Bad Blood: Secrets and Lies in a Silicon Valley Startup image

October 2, 2018 5:00 PM
Lectures and Panels
2018-2019
2011-2012
Wasserstein Hall, Milstein East BC (2036)
Harvard Law School, 1585 Massachusetts Ave., Cambridge, MA

Please join us for a conversation with John Carreyrou, Investigative reporter for the Wall Street Journal and author of the New York Times bestseller Bad Blood: Secrets and Lies in a Silicon Valley Startup

Complimentary copies of Bad Blood will be available for audience members.

Please help us plan - RSVP here!

This event is hosted by Cambridge ScienceHarvard College Cabot House, and the Petrie-Flom Center for Health Law Policy, Biotechnology, and Bioethics at Harvard Law School.​

Panelists

  • I. Glenn Cohen, James A. Attwood and Leslie Williams Professor of Law, Harvard Law School and Faculty Director, Petrie-Flom Center for Health Law Policy, Biotechnology, and Bioethics at Harvard Law School

  • Rakesh Khurana, Danoff Dean of Harvard College; Marvin Bower Professor of Leadership Development, Harvard Business School; Professor of Sociology, Harvard University; and Faculty Dean of Cabot House

  • Akiko Mikumo - Fellow Harvard Advanced Leadership Initiative, Retired M & A Partner Weil, Gotshal & Manges

  • Moderator: Douglas Eby, Senior Fellow, Petrie-Flom Center for Health Law Policy, Biotechnology, and Bioethics, Harvard Law School and CEO, Cambridge Science

John Carreyrou is a member of The Wall Street Journal’s investigative reporting team. He joined the Journal in 1999 and has been based in Brussels, Paris, and New York for the paper. Mr. Carreyrou has covered a number of topics at the Journal, ranging from Islamist terrorism when he was on assignment in Europe, to the pharmaceutical industry. In 2015, he won a Pulitzer Prize for Investigative Reporting with several colleagues for a series of articles exposing fraud and abuse in Medicare, the federal health program for the elderly and disabled. Earlier in his career, he was also part of a Journal team that won a Pulitzer Prize for Explanatory Reporting for its coverage of corporate scandals. His coverage of the Silicon Valley blood-testing company Theranos has won George Polk, Gerald Loeb, and Barlett & Steele awards. Born in New York and raised in Paris, Mr. Carreyrou received a bachelor’s degree from Duke University. He currently resides in Brooklyn with his wife and three children.

Praise for Bad Blood

"You will not want to put this riveting, masterfully reported book down. No matter how bad you think the Theranos story was, you'll learn that the reality was actually far worse." —Bethany McLean, bestselling coauthor of The Smartest Guys in the Room and All the Devils Are Here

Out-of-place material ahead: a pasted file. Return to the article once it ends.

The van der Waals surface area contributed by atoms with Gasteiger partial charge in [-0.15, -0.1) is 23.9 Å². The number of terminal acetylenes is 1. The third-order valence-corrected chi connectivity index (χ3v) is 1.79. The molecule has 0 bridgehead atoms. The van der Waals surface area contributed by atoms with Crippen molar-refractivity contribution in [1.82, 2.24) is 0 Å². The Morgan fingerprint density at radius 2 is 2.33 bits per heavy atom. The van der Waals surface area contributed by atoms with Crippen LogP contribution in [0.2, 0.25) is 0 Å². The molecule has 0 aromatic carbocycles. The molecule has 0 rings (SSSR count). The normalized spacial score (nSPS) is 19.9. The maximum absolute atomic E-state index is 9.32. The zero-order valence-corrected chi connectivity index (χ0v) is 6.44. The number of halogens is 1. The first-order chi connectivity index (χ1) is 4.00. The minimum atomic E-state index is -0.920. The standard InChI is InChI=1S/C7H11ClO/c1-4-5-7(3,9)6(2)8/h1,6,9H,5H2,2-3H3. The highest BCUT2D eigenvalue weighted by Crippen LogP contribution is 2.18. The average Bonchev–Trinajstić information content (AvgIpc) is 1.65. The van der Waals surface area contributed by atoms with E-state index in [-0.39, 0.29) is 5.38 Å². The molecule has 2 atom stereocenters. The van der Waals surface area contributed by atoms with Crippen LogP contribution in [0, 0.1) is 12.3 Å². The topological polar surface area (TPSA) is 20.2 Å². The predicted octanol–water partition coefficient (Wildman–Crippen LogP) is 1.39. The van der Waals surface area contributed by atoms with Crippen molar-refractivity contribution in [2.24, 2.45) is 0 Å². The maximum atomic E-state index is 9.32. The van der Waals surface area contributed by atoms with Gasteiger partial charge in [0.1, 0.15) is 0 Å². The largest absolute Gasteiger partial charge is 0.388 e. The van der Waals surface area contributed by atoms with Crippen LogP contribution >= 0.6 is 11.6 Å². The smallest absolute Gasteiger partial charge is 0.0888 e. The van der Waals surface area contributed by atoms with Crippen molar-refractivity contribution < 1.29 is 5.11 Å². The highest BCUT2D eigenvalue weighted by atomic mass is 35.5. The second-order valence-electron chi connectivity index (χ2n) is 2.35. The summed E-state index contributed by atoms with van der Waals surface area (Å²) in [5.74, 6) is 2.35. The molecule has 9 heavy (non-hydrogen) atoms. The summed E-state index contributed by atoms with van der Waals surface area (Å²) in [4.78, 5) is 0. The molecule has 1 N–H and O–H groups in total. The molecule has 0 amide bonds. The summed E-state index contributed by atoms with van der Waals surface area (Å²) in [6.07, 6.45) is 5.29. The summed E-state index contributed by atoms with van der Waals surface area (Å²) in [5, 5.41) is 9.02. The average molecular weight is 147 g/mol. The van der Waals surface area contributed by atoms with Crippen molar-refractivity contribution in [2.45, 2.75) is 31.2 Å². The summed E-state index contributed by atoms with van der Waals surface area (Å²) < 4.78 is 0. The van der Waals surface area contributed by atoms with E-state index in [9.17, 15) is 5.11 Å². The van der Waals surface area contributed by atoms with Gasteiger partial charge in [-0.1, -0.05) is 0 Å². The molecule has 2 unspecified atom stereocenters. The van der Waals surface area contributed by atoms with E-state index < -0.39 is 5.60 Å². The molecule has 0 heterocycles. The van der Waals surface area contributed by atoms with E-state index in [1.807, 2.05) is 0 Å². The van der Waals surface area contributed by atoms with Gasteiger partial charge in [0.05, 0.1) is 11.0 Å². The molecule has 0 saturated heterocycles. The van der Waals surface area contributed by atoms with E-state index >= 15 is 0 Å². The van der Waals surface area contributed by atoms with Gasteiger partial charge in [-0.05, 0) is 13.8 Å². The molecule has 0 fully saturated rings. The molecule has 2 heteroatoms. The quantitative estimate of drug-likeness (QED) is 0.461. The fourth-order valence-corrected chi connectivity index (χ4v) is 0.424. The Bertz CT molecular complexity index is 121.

"[A] chilling, third-person narrative of how Holmes came up with a fantastic idea that made her, for a while, the most successful woman entrepreneur in Silicon Valley… Prizewinning Wall Street Journal reporter John Carreyrou tells [this story] virtually to perfection… [His] description of Holmes as a manic leader who turned coolly hostile when challenged is ripe material for a psychologist… His recounting of his efforts to track down sources—many of whom were being intimidated by Theranos’s bullying lawyer, David Boies—reads like a West Coast version of 'All the President's Men.'" —Roger Lowenstein, New York Times Book Review

"In Bad Blood, acclaimed investigative journalist John Carreyrou, who broke the story in 2015, presents comprehensive evidence of the fraud perpetrated by Theranos chief executive Elizabeth Holmes... He unveils many dark secrets of Theranos that have not previously been laid bare…  The combination of these brave whistle-blowers, and a tenacious journalist who interviewed 150 people (including 60 former employees) makes for a veritable page-turner." —Eric Topol, Nature

"Engrossing… Bad Blood boasts movie-scene detail… Theranos, Carreyrou writes, was a revolving door, as Holmes and Balwani fired anyone who voiced even tentative doubts… What’s frightening is how easy it is to imagine a different outcome, one in which the company’s blood-testing devices continued to proliferate. That the story played out as it did is a testament to the many individuals who spoke up, at great personal risk." —Jennifer Couzin-Frankel, Science

This event is hosted by Cambridge ScienceHarvard College Cabot House, and the Petrie-Flom Center for Health Law Policy, Biotechnology, and Bioethics at Harvard Law School.

Tags

bioethics   biotechnology   fda   health law policy   medical safety   public health   regulation